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Volume 20 Issue 4 - December 2014

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at 7:30pm at St.

at 7:30pm at St. Thomas’s Anglican Church. The York Mystery playswere a series of performances based on bible stories ranging from theGenesis creation to the Passion of Jesus that were performed in thecity of York around the 14th century; some were centred around thebiblical story of Christmas. Each guild in town was responsible fora specific performance (based around a Christian divine miracle ormystery, hence the name). The mystery plays seem like a particularlyinsightful view into what life was like in the Middle Ages, given thatthe typical medieval European was a devout Christian and a memberof a guild of some kind, but couldn’t read the bible (or even his ownname) and depended on dramatizations like the York Mystery Playsto understand what he was supposed to be believing. In any case, thePoculi Ludique Societas are all medieval scholars from the Universityof Toronto and can probably explain all of this much better than Ican. Plus, the music is under the supervision of Larry Beckwith ofToronto Masque Theatre, so the musical part of the production is incapable hands. As an unusual form of entertainment that neverthelesscaptures the original meaning of Christmas, this may be exactly whatthe Christmas season needs.Tafel’s Quest: But if you’re looking for good live music, there’s noneed to limit yourself to holiday-themed entertainment in the comingweeks. For example, Tafelmusik’s musical quest for a new artisticdirector, featuring the most outstanding violinists they can find,continues in the beginning of December. Amandine Beyer, a virtuosoviolinist from France, will lead the ensemble in an all-French programat Trinity-St. Paul’s Centre on December 4 to 7. It looks to be a killerprogram of French composers, including Rameau, Corrette, Campraand Rebel. Beyer herself will attempt to wow the crowd with a Leclairconcerto, and we’ll see once and for all if the orchestra can put ona sublime performance of French baroque repertoire. It’s all veryexciting, as you can probably guess.Scaramella: Another Toronto group that’s keeping busy overthe holiday season is Scaramella, led by Joëlle Morton. They’ll beplaying a concert devoted to the English composer William Laweson December 6 at Victoria College Chapel at 8pm. As a gamba-basedensemble, doing a concert devoted to Lawes just makes sense – he wasgreat composer of music for everything viol, from duets to consortsof four, five and six gambas. As a figure from music history, he’s evenmore compelling, living as he did during the period of the EnglishRenaissance and taking the laws of composition (sorry, couldn’tresist) to strange and unusual places. His music is both engaging andintelligent, but his approach to tonality is at times either extremelyliberal or extremely strange. If you don’t manage to catch their Lawesconcert, Scaramella is also doing a program of 17th-century Germancomposers in Victoria College Chapel on January 31 at 8pm. This timethe group will be joined by countertenor Daniel Cabena – this concertcould be worth a look as well.Out of the ordinary: If you’re looking for something to do over NewYear’s Day, you might want to drop by Heliconian Hall at 2:30, wherethe Musicians in Ordinary will be playing their annual New Year’s Dayconcert. They’ll be joined by Christopher Verrette and Patricia Ahernof Tafelmusik as well as Boris Medicky on harpsichord for a mixedprogram including Scarlatti, Vivaldi and Corelli. The Musicians haveput together a solid lineup of players to play some decent repertoirefor this concert.Finally, there are a couple of other concerts worth mentioningas we get into the coldest days of winter: Toronto Masque Theatrewill be performing Handel’s Acis and Galatea at the Enoch TurnerSchoolhouse on January 15, 16 and 17 at 8pm. And a group of sixyoung Toronto-based violinists are taking an encyclopedic approachto concert programming and tackling all six of Bach’s unaccompaniedsolo violin partitas in one go. That concert will include Tafelmusikviolinists Julia Wedman, Cristina Zacharias and Aisslinn Nosky, as wellas Elyssa Lefurgey-Smith of Aradia. You can catch it all at MetropolitanUnited Church on January 9 at 7:30pm.David Podgorski is a Toronto-based harpsichordist, musicteacher and a founding member of Rezonance. He canbe contacted at by Beat | On OperaOf Partnerships,Productions &Other DiversionsCHRISTOPHER HOILEThe two largest-scale operaproductions for the period fromDecember 1 to February 7 are thoseof the Canadian Opera Company’s winterseason. Taken together they provide anexample of the two models that the COCis currently following: partnering andproduction.From January 24 to February 21, thecompany presents Mozart’s Don Giovanni,a co-production with Festival d’Aix-en-Provence, Bolshoi Theatre and Teatro RealMadrid. This production is an exampleof what the COC calls partnering: thecompany contributes money toward theproduction, but there is little or no COCinput in the design or direction. So,much depends upon choosing one’s partnerswisely.Cameron McPhailas Uncle John in theBanff, 2014 production.Don Giovanni had its premiere at the Festival d’Aix-en-Provencein 2010, directed by acclaimed Russian director Dmitri Tcherniakov.The most controversial aspect of the production is that Tcherniakovhas replaced Da Ponte’s original scenario with his own. He reimaginesMozart’s characters as the neurotic members of one present-daybourgeois family. Zerlina is now Donna Anna’s daughter from her firstmarriage, while Leporello is “a young relative of the Commendatore’s,living in his house.” Don Giovanni is presented as unhappily marriedto Donna Elvira. In the new plot Don Giovanni does not destroyhimself, rather, his relatives combine to destroy him. The productionhas been around long enough that it is already available on DVDand in excerpts on YouTube for anyone who wishes to see whetherTcherniakov’s concept works or not.For the COC, Russell Braun sings Don Giovanni, Kyle Ketelsen isLeporello, Jennifer Holloway is Donna Elvira, Jane Archibald is DonnaAnna and Michael Schade is Don Ottavio. Michael Hofstetter conducts.In terms of COC original productions, from January 31 toFebruary 22 it presents Die Walküre, a production designed anddirected by Canadians and owned solely by the COC. This COCproduction of Wagner’s Die Walküre had its premiere in 2004 and wasrevived in 2006 as the second opera of Wagner’s complete Ring Cycle.This will be the first time it has been revived on its own. Atom Egoyandirects, Michael Levine is the designer and Johannes Debus conducts.Of particular note is that renowned German soprano ChristineGoerke will be making her role debut in Toronto as Brünnhilde.Clifton Forbis, who sang Siegmund in this production in 2004 and2006, returns to sing the role again. Sieglinde, Siegmund’s sister andlover will be sung by Heidi Melton; Wotan is Johan Reuter; Hunding,Sieglinde’s brutal husband is Dimitry Ivashchenko; and Fricka,Wotan’s implacable goddess-wife is Janina Baechle. For more informationabout both productions, visit the numbers: At the end of October this year the COCheld its Annual General Meeting covering the 2013/14 fiscal year andreported “an impressive average attendance of 94 percent (an increaseof 4 percent over last season),” a figure that was duly disseminated in30 | December 1 2014 - February 7, 2015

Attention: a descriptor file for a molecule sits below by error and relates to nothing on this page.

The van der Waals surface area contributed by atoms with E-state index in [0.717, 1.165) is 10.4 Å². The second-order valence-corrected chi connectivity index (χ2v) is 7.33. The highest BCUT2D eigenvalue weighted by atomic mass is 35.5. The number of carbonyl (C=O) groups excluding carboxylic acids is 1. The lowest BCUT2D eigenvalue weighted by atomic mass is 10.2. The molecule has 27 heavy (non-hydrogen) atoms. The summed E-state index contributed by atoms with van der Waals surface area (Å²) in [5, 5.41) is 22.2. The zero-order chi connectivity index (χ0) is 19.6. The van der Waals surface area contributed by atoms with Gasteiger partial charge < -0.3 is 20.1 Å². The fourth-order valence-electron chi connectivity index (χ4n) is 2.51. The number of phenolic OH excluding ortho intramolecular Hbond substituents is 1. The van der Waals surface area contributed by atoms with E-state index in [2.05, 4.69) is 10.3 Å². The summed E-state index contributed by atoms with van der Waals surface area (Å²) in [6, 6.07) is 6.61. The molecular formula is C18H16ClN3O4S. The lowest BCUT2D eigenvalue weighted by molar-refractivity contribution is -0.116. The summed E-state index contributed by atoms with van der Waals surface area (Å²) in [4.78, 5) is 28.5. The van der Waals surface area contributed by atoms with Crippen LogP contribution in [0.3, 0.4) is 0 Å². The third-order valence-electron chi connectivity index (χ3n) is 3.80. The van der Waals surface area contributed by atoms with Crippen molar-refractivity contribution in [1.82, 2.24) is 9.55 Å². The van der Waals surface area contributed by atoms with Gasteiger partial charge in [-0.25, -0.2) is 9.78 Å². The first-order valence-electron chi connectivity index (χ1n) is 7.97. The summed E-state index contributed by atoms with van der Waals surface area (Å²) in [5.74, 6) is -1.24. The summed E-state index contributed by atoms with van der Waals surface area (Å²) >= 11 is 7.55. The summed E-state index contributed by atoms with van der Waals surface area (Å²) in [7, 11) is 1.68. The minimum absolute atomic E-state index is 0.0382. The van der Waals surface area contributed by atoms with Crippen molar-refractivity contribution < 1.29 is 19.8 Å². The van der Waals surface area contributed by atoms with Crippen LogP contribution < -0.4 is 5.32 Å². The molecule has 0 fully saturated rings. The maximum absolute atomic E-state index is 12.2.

the media. By comparison in 2012/13 the COC had90 percent attendance.Digging deeper into the numbers is interestingthough: in 2012/13 the company presented61 performances totalling 114,133 tickets sold.In 2013/14 it had 94 percent attendance for 58performances totalling 111,421 tickets sold. Thusthe percentage “increase” of 4 percent at eachshow had as its corollary a 2.4 percent decline inoverall attendance.Worrying is that the numberof tickets sold has now declined for the fifth yearin a row. Average attendance of 94 percent pershow is indeed impressive, but not if the onlyway to achieve those numbers is by decreasingthe number of productions, and the number ofperformances of thoseproductions.Other diversions:The COC winterseason only beginsat the end of January,but there are manyoperatic diversions inDecember. The starriestof these is a concert productionRussell Braunas Don Giovannifrom 2013 TeatroReal Madridproduction.with orchestra of Gioacchino Rossini’slast, and, many would say, greatest opera,Guillaume Tell (1829). It is based onFriedrich Schiller’s play Wilhelm Tell(1804) about Switzerland’s struggle forindependence from the Habsburg Empirein the 14th century. The most famousepisode is when the Habsburg tyrantGessler demands proof of Tell’s skill as amarksman by having him shoot an appleoff the head of Tell’s own son. Musically, the opera is best known forits overture, which despite the fame accruing to it from its use in TheLone Ranger and in countless cartoons, in fact provides a précis of theentire action of the opera.The single performance on December 5 is part of a North Americantour of the Teatro Regio Torino with its full orchestra and chorus. Theopera-in-concert will be presented in its Italian version (from 1833)with English surtitles and will be conducted by the company’s famedmusic director Gianandrea Noseda. Featured among the all-Italiancast are baritone Luca Salsi as Guglielmo Tell, mezzo-soprano AnnaMaria Chiuri as his wife Edwige, soprano Marina Bucciarelli as his sonJemmy and bass Gabriele Sagona as the villainous Austrian governorGessler. The running time is approximately four hours. Consult theToronto Symphony Orchestra website ( for more information.Next in December is another reimagining of Mozart’s DonGiovanni, this time as #UncleJohn by Toronto’s small but feistyAgainst the Grain Theatre which produced a highly successful Pelléaset Mélisande outdoors earlier this year. Director Joel Ivany’s notionis to change the period to the present and to set the entire action atthe reception for the marriage of Zerlina and Masetto. There is nostage. Instead, the singers mingle with and sing from the audience asinvited members of the reception. Ivany has translated and updatedDa Ponte’s libretto so that Leporello’s famous catalogue aria nowcounts up Uncle John’s social network followers. Ivany’s version wasdeveloped in conjunction with the COC at Banff and had its highlypraised premiere there in August 2014.Cameron McPhail sings Uncle John, Neil Craighead is Leporello,Miriam Khalil is Donna Elvira, Betty Waynne Allison is Donna Annaand Sean Clark is Don Ottavio. The design is by Patrick Du Worsand the accompaniment is by a piano quintet with conductor MilošRepický at the piano. #UncleJohn plays at The Black Box Theatre,December 11, 13, 15, 17 and 19.December and January also hold offerings for those seeking musictheatre written before Mozart or after Rossini. Toronto OperettaTheatre presents Gilbert and Sullivan’s ever-popular The MikadoDecember 27, 28 and 31, 2014, andJanuary 2, 3 and 4, 2015. The productionfeatures Joseph Angelo, Lucia Cesaroni,Adrian Kramer, David Ludwig and GilesTomkins. Derek Bate conducts andGuillermo Silva-Marin directs.From January 15 to 17 Toronto MasqueTheatre presents a new production ofHandel’s Acis and Galatea (1718) at theEnoch Turner Schoolhouse. LawrenceWiliford sings Acis, Teri Dunn is Galatea,Peter McGillivray is Polyphemus andGraham Thomson is Damon. LarryBeckwith conducts a seven-memberperiod instrument band from the violin.Daniel Taylor’s Schola Cantorum will bethe chorus.Meanwhile Opera by Request is busywith Humperdinck’s Hansel and Gretel(1893) on December 7, Moreno Torroba’szarzuela Luisa Fernanda (1932) onDecember 10, the Canadian premiereof Danish composer August Enna’sThe Princess and the Pea (1900) onJanuary 11 and Mozart’s Die Entführung aus dem Serail on January 24.All performances are in concert at the College Street United Churchwith William Shookhoff as pianist and music director.Finally, on February 1, Voicebox: Opera in Concert presentsKurt Weill’s Street Scene (1946) with Jennifer Taverner and ColinAinsworth. Robert Cooper is the conductor and pianist.Christopher Hoile is a Toronto-based writer on opera andtheatre. He can be contacted at DEL REALBRENT December 1 2014 - February 7, 2015 | 31